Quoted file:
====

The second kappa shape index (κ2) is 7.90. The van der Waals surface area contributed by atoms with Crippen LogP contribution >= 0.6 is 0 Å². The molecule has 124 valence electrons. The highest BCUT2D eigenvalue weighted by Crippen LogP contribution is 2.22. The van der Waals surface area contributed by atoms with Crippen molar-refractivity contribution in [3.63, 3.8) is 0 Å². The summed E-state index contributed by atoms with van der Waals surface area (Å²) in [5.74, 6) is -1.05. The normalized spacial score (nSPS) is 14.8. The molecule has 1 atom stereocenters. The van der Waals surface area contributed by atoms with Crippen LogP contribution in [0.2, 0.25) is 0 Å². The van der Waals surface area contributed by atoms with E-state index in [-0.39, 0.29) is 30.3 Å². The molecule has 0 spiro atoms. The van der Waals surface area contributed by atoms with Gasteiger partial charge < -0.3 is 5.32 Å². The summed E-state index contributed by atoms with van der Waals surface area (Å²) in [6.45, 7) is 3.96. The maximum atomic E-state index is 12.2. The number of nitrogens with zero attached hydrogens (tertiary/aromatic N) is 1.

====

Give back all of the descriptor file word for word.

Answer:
The second kappa shape index (κ2) is 7.90. The van der Waals surface area contributed by atoms with Crippen LogP contribution >= 0.6 is 0 Å². The molecule has 124 valence electrons. The highest BCUT2D eigenvalue weighted by Crippen LogP contribution is 2.22. The van der Waals surface area contributed by atoms with Crippen molar-refractivity contribution in [3.63, 3.8) is 0 Å². The summed E-state index contributed by atoms with van der Waals surface area (Å²) in [5.74, 6) is -1.05. The normalized spacial score (nSPS) is 14.8. The molecule has 1 atom stereocenters. The van der Waals surface area contributed by atoms with Crippen LogP contribution in [0.2, 0.25) is 0 Å². The van der Waals surface area contributed by atoms with E-state index in [-0.39, 0.29) is 30.3 Å². The molecule has 0 spiro atoms. The van der Waals surface area contributed by atoms with Gasteiger partial charge < -0.3 is 5.32 Å². The summed E-state index contributed by atoms with van der Waals surface area (Å²) in [6.45, 7) is 3.96. The maximum atomic E-state index is 12.2. The number of nitrogens with zero attached hydrogens (tertiary/aromatic N) is 1.